When the first DeLorean rolled off the production line on January 21st, 1981, it looked gorgeous. With its gull-wing doors and brushed stainless steel finish, it looked like the car of the future. The UK government was convinced it would be, and put up about $120m of its estimated $200m start-up costs to have it produced in Northern Ireland, an area of high unemployment.
Robert Zemeckis wanted a futuristic car for his 1985 movie, “Back to the Future,” and featured a DeLorean as the time-travelling vehicle. As Doc Brown put it to Marty McFly, “The way I see it, if you’re gonna build a time machine into a car, why not do it with some style?” Indeed, had it featured the time travel app shown in the movie, I would have bought one.
It looked superb, but it was under-powered and over-priced, with a top speed of 109mph, and taking 8.8 seconds for the stick-shift version to go from 0-60mph, and 10.5 seconds for the automatic. People expected better from something that called itself a sports car, and never bought it in numbers, leaving DeLorean with an unsold inventory. The company lasted only 2 years before it went bankrupt, and the UK taxpayers lost their money, as they usually do when their government “picks winners.”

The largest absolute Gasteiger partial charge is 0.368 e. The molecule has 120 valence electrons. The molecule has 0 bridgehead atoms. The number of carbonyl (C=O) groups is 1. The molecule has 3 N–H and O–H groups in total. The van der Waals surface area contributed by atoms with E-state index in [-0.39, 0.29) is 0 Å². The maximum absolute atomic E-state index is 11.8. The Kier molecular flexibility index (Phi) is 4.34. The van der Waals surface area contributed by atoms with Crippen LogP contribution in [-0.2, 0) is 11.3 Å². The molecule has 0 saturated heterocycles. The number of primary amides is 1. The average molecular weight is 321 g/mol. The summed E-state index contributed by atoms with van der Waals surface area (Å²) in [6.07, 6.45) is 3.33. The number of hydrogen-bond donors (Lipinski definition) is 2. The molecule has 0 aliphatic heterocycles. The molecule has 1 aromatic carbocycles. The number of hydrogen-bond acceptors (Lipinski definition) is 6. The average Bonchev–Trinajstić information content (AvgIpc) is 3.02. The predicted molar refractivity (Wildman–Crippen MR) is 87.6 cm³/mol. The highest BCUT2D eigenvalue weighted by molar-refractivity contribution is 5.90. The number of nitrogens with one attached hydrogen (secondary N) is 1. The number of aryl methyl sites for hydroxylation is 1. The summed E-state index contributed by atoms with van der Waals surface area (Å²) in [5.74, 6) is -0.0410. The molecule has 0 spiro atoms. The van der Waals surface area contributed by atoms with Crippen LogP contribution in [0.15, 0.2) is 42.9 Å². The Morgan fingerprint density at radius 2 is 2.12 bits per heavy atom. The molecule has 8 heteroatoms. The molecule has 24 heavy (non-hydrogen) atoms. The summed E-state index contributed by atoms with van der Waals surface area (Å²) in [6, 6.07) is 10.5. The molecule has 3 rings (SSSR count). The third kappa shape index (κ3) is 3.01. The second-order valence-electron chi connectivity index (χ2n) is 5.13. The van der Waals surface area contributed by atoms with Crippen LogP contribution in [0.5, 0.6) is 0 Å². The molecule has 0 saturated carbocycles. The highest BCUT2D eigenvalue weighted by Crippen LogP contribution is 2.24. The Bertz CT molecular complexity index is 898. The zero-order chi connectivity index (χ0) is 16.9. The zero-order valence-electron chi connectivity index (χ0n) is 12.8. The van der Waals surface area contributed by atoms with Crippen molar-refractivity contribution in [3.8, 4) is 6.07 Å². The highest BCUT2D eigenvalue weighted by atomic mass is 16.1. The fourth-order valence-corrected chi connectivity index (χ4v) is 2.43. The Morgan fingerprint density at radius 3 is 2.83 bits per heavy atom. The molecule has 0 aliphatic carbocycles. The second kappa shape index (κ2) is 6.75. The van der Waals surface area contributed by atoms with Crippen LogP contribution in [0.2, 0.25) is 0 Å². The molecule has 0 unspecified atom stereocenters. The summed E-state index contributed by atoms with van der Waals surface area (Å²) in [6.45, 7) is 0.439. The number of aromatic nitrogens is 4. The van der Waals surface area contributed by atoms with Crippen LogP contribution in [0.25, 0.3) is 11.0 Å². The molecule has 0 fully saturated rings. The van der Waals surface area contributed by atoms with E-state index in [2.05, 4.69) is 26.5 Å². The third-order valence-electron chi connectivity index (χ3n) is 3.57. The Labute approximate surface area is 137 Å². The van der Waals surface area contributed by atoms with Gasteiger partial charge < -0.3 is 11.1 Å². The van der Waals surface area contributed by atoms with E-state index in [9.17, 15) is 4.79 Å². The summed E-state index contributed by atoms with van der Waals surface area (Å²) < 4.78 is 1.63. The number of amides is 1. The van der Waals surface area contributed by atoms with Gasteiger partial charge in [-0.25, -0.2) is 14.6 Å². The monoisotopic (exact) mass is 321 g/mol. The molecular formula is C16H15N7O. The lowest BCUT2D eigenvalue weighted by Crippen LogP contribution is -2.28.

In the second of the “Back to the Future” trilogy, Marty went in the car to the world of 2015, then far into the future. It was an amazing world in some respects, but less amazing in others. In addition to flying cars, there were hoverboards and self-tying sneakers, robotic litter-bins and dog walkers, small-scale fusion reactors, and Marty had a self-adjustable, self-drying jacket. Yet there was no internet and no mobile phones, both ubiquitous when the real 2015 came along, and both world-changing.
Many of the things that give the world its flavour and feel are inherently unpredictable, since they depend on technological innovations which, if we knew about them now, we’d have now. Popper uses that in his “Poverty of Historicism” to reject the notion that the world is moving to a predictable future. We can use inspired guesswork, but we often get it wrong.
What often happens is that the things we predict as developments take longer to appear than we think. Flying cars are not yet commonplace. The movie “2001 – A Space Odyssey,” expected faster scientific progress than we’ve had. We haven’t yet gone back to the moon in the near half-century since we last did.
On the other hand, if the expected things take longer, new and unexpected ones appear out of nowhere and have the capacity to transform our lives more than the anticipated ones do. If we want such new opportunities to appear, the best thing we can do is to clear some ground they can step into. Instead of putting money into projects that look as though they will be the future, we should be removing the regulations and roadblocks that make it harder for unexpected innovations to make their appearance and transform our world.